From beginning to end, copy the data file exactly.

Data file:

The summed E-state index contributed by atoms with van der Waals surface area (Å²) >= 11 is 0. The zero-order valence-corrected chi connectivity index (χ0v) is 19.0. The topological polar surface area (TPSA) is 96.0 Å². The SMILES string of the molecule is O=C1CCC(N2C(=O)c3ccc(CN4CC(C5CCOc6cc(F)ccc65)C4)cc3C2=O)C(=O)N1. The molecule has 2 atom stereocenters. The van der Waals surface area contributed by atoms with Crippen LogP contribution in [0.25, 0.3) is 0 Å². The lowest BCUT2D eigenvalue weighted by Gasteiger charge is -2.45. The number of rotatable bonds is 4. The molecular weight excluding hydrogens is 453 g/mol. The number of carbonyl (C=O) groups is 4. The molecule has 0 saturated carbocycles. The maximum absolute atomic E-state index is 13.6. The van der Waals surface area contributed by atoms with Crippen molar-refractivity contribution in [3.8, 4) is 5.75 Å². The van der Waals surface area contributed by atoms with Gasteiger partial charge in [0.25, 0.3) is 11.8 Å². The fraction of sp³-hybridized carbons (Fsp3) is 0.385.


The summed E-state index contributed by atoms with van der Waals surface area (Å²) >= 11 is 0. The zero-order valence-corrected chi connectivity index (χ0v) is 19.0. The topological polar surface area (TPSA) is 96.0 Å². The SMILES string of the molecule is O=C1CCC(N2C(=O)c3ccc(CN4CC(C5CCOc6cc(F)ccc65)C4)cc3C2=O)C(=O)N1. The molecule has 2 atom stereocenters. The van der Waals surface area contributed by atoms with Crippen LogP contribution in [0.25, 0.3) is 0 Å². The lowest BCUT2D eigenvalue weighted by Gasteiger charge is -2.45. The number of rotatable bonds is 4. The molecular weight excluding hydrogens is 453 g/mol. The number of carbonyl (C=O) groups is 4. The molecule has 0 saturated carbocycles. The maximum absolute atomic E-state index is 13.6. The van der Waals surface area contributed by atoms with Crippen molar-refractivity contribution in [3.8, 4) is 5.75 Å². The van der Waals surface area contributed by atoms with Gasteiger partial charge in [0.25, 0.3) is 11.8 Å². The fraction of sp³-hybridized carbons (Fsp3) is 0.385.